“Quickie number two” sent me an e-mail stating, “he wasn’t sure if he had our phone number (cards are left after each visit that have business contact information that includes the e-mail address as well as the phone number) but he wanted to inform us that he and the wife were cancelling service, because it was not up to par and they wished us much success.
Okay, now let me explain a couple of things here. I am not by any means saying our business is perfect, I do believe we do a very good job and strive for excellence. I feel confident in the service that we provide and am willing to stand behind it. If a customer is dissatisfied we have a policy to try to fix the issue; but if we can not we feel it is better to let an unhappy customer go than to try to keep one, for they will more than likely never be happy.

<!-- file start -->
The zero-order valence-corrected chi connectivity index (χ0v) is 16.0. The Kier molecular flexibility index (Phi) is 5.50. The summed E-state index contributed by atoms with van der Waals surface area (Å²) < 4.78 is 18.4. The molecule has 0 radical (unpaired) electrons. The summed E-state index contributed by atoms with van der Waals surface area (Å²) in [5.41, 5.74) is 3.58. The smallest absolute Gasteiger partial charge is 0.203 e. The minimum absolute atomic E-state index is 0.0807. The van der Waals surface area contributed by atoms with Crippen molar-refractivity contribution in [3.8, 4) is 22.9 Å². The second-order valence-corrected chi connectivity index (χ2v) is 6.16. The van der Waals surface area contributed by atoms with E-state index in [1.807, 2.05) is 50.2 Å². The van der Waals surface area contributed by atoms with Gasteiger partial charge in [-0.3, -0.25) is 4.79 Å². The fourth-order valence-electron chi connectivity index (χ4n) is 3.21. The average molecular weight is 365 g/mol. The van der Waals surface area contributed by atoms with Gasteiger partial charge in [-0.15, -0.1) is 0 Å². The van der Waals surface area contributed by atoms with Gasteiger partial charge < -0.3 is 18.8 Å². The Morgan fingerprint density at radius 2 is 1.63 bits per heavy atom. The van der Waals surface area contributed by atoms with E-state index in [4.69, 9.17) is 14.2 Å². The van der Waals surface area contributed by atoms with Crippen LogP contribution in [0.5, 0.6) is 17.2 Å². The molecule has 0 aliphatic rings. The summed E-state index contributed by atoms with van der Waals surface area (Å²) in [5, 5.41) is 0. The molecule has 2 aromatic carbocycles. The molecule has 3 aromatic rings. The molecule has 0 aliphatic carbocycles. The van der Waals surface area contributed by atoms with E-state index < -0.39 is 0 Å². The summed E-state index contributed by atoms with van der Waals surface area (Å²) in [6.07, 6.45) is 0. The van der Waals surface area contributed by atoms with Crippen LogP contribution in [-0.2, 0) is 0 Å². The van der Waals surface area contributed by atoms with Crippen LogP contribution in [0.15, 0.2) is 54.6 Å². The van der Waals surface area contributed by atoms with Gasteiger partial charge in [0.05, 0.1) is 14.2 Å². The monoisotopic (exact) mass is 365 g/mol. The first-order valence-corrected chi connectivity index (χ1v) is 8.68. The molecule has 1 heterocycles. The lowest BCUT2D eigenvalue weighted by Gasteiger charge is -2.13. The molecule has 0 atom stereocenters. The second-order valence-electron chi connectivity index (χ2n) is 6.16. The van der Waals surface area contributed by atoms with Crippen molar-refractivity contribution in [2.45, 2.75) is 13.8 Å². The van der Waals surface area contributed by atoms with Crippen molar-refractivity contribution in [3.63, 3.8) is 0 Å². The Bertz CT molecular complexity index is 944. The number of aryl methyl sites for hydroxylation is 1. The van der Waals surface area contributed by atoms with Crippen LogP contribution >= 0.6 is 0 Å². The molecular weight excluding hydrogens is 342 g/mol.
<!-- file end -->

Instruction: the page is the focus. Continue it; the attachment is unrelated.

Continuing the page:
The former customers referred to here as “quicky number one and two” were dishonest and while from a revenue standpoint you do not like to lose paying customers, from a peace-of-mind standpoint you are truly better off. In each case I did personally answer the respective e-mails and I wished them each well. Their responses confirmed that the real problem was not necessarily our service; but their inability to own up to the truth, they could not afford to pay for our service.
This is all really immaterial in the sense of the “why”, but again it breaks down a system that encourages honesty and credibility. If the job truly was bad you should be willing to let the provider correct the problem. However, if you say the job was not done good maybe you will drop your price, or even provide service for free to keep me.
Next time you have someone come out to provide you with any type of service, realize that along with the monetary payment that bill will not be settled to an upstanding business, until you give that individual an honest opinion about the work they did for you. Your opinion matters; it is a gauge, a barometer to help businesses know when they do good work and where they need to improve. That does not give you authorization to lie for your own personal gain. It will hurt the next person. Remember your indebtedness can only be paid with the truth.